Oakland, CA—February 13, 2017
In a new scholarly paper published this week in the journal Physics Education, Mills College Physics Professor David Keeports explains why rock music guitar riffs
sound better through old-school vacuum tube amplifiers as opposed to the relatively
newer transistor models.
Bay Area guitar legend Carlos Santana and guitarists in the band AC/DC are two examples of musicians who play through tube amplifiers, Keeports said.
The paper in Physics Education breaks down what rock guitarists have known for years, but may not have known why: that tube—or valve amplifiers as they are known as in England—produce stronger, more even harmonics and distortion than their transistor-run counterparts, which can create harmonics that “cause dissonance.”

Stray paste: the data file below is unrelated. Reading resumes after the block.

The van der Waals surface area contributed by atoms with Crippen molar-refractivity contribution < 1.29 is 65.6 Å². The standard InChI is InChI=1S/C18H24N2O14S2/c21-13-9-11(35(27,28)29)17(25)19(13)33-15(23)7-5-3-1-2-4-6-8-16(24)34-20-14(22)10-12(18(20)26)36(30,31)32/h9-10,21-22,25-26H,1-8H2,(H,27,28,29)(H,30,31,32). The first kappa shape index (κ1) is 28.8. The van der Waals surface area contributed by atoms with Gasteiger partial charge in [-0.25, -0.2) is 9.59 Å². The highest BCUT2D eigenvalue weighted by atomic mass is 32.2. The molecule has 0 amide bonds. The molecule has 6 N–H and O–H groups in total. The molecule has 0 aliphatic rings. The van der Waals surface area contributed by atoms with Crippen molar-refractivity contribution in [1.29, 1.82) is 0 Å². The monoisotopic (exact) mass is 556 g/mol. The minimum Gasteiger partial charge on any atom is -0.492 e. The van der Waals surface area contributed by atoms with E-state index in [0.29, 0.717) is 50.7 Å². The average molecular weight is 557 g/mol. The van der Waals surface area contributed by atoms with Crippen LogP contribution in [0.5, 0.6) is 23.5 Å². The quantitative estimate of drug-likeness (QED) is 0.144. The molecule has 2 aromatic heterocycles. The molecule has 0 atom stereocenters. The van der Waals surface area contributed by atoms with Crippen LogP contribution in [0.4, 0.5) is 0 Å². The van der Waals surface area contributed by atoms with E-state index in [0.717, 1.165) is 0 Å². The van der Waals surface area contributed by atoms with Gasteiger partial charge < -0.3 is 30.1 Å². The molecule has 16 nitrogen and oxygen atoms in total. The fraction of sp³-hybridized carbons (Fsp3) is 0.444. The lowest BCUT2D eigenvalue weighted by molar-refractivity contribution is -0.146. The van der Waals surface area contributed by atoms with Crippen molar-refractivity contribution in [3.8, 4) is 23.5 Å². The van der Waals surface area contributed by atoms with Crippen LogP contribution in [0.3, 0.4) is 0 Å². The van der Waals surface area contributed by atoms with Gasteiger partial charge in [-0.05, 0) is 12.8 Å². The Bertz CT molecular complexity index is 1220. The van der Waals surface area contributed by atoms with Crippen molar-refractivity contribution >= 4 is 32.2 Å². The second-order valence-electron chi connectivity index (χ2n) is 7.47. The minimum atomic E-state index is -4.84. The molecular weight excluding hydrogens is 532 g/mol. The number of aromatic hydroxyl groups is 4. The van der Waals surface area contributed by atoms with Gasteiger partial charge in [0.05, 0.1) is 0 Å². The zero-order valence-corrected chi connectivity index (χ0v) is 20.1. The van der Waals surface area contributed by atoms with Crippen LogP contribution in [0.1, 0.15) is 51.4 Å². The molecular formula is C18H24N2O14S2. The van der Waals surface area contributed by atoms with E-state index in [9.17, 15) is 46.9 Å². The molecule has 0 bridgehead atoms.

Professor Keeports explores the physics of why even harmonics enrich a sound, and why the timbre of the sound from a tube amp changes when a guitar is played loud. The findings in his paper were also featured in the publication techradar.
“The even harmonics of a tube amp provide a complex, warm, rich sound that so many guitarists desire,” Keeports said. “Odd harmonics are pleasing to the ear, but not as much as even harmonics, and that is the reason for the preference of tube amps over transistor amps.”
Keeports has been teaching physics and chemistry at Mills since 1982. His professional interests include molecular spectroscopy, physics and chemistry education, and software development. A musician himself, whose father owned a television and radio store, Keeports said he owns “a lot of equipment” and is naturally curious about how and why it all works.